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vailing in some places where it is generally felt that the wise and thrifty thing is to do only enough to “get thru.” Our students all feel, even tho they have no intention of finishing in three years, that a few extra credits, like the traditional savings laid up for a rainy day, may prove a valuable asset in case of illness, or of some necessary detention for a time from academic duties. They are thus inspired by what I must say strikes me as perfectly rational and wholly commendable motives to do the best work they can.

Let me, accordingly, assure those who are interested in the experiment we are making that there is every reason for considering it successful. At least that is the opinion of the President and a majority of the faculty of this university.

VERNON P. SQUIRES UNIVERSITY OF NORTH DAKOTA

IX

REVIEWS

Medical inspection of schools—By LUTHER HALSEY GULICK, M.D., and

LEONARD P. AYRES, Russell Sage Foundation. New York : Charities Publication Committee, 1908. P. 276.

To one who for more than twenty years has dwelt in the higher altitude of the academic world but who has come back to the earth and has been thrown into contact with the reform movement and reconstruction work of the public school system, it seems rather strange to discover that the United States of America, the pioneer in so many questions of vital interest to the whole world, has been one of the last of the nations to realize how important it is to take an intelligent interest in the physical as well as the mental development of the children of the public schools. Certainly there is no question that is of more moment for the future of a nation than that of the physical well-being of its citizens.

The children in the German schools are being constantly reminded that the fate of the Fatherland rests with them, not for what they are as children, but for what they will be when grown up into men and women. Parents and teachers emulate with one another in pointing out to the children that health is the best wealth; cleanliness of person and of home is not only strictly demanded, but is a fact; hence, the sturdy German, the sturdy German family, the sturdy German nation. The German schools and the German life are not successful because of an external organization, but in consequence of their solidarity with the character of the nation; and not until it is brought home to every parent and teacher that success in bringing up of children to robust health depends on the cooperation of home and school, shall we attain the ideal for which a nation should ever strive.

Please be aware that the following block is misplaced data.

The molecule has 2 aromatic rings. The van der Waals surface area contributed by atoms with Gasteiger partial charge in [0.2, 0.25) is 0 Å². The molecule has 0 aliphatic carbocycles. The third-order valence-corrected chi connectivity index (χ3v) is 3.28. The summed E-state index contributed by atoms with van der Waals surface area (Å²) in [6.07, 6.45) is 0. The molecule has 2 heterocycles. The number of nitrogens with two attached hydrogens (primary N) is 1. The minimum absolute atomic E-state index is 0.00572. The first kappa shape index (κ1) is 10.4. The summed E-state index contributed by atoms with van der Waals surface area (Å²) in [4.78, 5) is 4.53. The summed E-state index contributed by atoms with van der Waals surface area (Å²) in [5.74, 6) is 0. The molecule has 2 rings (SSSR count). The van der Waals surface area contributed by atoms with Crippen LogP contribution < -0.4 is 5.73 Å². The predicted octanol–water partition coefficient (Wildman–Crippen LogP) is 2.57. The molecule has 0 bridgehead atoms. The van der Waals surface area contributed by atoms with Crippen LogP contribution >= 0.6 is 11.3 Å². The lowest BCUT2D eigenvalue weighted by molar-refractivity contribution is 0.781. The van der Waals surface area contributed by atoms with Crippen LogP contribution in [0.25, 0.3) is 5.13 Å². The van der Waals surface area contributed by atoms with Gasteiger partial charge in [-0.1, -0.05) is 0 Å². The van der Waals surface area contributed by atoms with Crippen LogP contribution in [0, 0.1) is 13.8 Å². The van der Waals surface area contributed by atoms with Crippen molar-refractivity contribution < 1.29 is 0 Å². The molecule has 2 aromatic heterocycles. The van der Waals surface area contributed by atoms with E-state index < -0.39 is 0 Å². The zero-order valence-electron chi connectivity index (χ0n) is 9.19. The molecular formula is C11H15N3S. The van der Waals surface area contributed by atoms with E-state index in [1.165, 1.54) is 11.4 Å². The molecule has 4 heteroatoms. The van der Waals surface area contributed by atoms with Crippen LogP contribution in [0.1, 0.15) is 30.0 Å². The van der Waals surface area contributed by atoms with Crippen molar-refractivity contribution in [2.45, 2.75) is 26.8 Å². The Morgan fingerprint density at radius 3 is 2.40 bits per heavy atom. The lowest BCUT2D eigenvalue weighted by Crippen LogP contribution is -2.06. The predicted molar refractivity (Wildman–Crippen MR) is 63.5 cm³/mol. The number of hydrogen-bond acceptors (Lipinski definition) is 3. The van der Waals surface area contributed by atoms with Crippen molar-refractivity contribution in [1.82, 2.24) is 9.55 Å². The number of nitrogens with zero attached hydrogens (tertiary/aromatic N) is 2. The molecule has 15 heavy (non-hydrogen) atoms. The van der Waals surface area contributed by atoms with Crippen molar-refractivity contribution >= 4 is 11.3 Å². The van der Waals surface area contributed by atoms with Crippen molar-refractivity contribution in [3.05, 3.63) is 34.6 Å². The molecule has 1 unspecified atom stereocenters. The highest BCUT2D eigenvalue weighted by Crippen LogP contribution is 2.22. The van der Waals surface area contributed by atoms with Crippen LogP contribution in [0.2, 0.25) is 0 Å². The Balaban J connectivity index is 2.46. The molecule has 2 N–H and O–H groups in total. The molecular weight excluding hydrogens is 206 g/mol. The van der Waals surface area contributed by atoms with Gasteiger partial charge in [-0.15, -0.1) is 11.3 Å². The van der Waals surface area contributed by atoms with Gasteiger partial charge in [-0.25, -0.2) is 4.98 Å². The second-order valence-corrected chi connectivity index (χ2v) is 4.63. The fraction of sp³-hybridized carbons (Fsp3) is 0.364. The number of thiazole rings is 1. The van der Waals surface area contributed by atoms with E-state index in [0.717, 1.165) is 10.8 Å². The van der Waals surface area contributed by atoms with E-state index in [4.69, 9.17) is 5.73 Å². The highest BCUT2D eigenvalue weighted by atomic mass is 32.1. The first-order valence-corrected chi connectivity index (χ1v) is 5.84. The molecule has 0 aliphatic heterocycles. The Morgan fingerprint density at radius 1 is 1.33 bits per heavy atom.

It goes without saying that the matter of personal cleanliness as foundation for good health has right along been recognized in this country (in spots); but it was not until very recently that the value of medical inspection of the schools was realized and that steps were taken to rouse interest of the people and the Boards of Education in the physical well-being of schợol children. Observations made in the train of the change from rural to urban life, and of the steady increase of immigration, gave life to this new movement in the United States, for with these changes in distribution of population there came changes in the development of the children in public institutions. So marked were these changes in development under the different conditions that they attracted the attention of sociologists and teachers, on the one hand, and of the school authorities, on the other; gradually these people began to look into the matter seriously. In consequence, a system of medical inspection has already been introduced into some of the states, and it is to be hoped that the good work will go on, that such a system may be introduced and vigorously enforced by the proper authorities in order that each school community may be protected. The work of medical examining boards is so important that it requires men and women of special training and experience to conduct it.

Medical inspection of schools gives a survey of the aims and results of the work accomplished since this movement was inaugurated. Thru the earnest efforts of the men who have conducted this investigation under the generous auspices of the Russell Sage Foundation, much valuable information has been collected, both from the scientific and educational viewpoint. This information should be of interest and value not only to those directly connected with that work, but also and primarily to persons interested in the future betterment of present existing conditions in the health of our school population. The great argument in favor of a thoro medical inspection of all the children in the schools lies in the fact that the critical years of the young life are spent under the control of the school authorities.